France's National Front says forms group in European Parliament

France's far-right National Front political party leader and member of the European Parliament Marine Le Pen (C) stands between fellow MEP and party member Florian Philippot (L) and her companion Louis Aliot as she asks for parole during a voting session at the European Parliament in Strasbourg, France, June 10, 2015. REUTERS/Vincent Kessler (Reuters)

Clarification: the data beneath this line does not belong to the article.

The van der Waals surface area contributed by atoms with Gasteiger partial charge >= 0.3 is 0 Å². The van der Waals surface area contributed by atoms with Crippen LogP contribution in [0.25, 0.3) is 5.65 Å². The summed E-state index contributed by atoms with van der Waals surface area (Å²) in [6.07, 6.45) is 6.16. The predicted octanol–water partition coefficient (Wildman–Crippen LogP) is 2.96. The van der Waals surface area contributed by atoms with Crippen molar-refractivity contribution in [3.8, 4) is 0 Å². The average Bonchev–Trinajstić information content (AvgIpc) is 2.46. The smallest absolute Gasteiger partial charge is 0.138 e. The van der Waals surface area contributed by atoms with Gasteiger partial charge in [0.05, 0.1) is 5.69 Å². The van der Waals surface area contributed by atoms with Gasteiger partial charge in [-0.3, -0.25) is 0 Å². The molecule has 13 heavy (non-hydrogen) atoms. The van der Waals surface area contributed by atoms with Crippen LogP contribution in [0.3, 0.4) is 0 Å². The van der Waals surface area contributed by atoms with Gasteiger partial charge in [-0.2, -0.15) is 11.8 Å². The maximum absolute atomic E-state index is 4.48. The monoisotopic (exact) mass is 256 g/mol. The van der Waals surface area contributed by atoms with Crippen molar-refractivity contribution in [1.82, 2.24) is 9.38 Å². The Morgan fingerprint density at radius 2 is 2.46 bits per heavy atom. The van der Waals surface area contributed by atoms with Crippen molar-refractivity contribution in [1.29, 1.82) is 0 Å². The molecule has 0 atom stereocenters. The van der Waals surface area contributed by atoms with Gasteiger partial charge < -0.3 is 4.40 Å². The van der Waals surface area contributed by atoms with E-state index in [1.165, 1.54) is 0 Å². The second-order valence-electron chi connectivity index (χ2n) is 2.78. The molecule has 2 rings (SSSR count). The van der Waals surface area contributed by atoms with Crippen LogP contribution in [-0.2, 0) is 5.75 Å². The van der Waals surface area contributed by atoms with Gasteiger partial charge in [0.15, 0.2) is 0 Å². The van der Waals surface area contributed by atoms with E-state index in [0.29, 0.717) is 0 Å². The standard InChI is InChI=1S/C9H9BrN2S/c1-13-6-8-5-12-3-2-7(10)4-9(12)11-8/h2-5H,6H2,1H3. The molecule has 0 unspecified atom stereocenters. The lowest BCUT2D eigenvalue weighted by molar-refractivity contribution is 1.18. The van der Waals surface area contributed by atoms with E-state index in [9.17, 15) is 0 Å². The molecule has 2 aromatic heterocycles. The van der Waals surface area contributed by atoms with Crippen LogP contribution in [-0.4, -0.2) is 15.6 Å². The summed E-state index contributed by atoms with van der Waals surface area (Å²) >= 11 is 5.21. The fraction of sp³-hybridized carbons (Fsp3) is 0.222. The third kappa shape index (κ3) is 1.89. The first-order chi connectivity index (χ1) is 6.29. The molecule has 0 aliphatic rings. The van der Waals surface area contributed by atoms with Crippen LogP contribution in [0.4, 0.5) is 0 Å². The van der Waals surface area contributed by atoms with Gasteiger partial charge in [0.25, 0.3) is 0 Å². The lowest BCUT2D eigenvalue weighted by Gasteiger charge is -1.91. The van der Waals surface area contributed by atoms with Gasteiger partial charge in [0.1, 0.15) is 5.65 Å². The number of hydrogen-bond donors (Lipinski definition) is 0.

BRUSSELS (Reuters) - Far-right parties from France, the Netherlands and Italy said on Monday they had enough support to form an anti-European Union group in the European Parliament, although it was not immediately clear who would take part. Marine Le Pen's anti-immigration, anti-euro National Front said it had formed a group called "Europe of Nations and Freedoms" after failing to do so a year ago, a move giving them extra funding, staffing and weight in the EU assembly. "Tomorrow in Brussels I will announce our group Europe of Nations and Freedoms," Le Pen said on her Twitter account, followed by similar tweets by her allies, including Dutch Freedom Party leader Geert Wilders. Le Pen and Wilders are expected to hold a news conference at 0900 GMT on Tuesday. Victories in the European Parliament elections by nationalist, Eurosceptic parties a year ago stunned the European Union's centrist politicians and have led to a fractured assembly, making it harder to pass legislation. While Le Pen initially failed to form a group in the parliament, a rival group of Eurosceptic parties that included Nigel Farage's United Kingdom Independence Party did forge an alliance, albeit a fragile one. To form a group, parties must have at least 25 to 30 members elected in at least seven EU member states. Chairing a committee is more difficult, requiring 40 to 50 seats, or even more to chair the most influential committees. Italy's Northern League will also be part of the new group, along with Le Pen's National Front, Wilders' Freedom Party, the Austrian Freedom Party and Belgium's Vlaams Belang. "We were five and it's been possible to add two other nationalities to form a group", National Front vice-president Florian Philippot told Reuters, without giving more details. (Reporting by Robin Emmott, Francesco Guarascio, Shadia Nasralla, Sophie Louet and Gilbert Reilhac; Editing by Robin Pomeroy)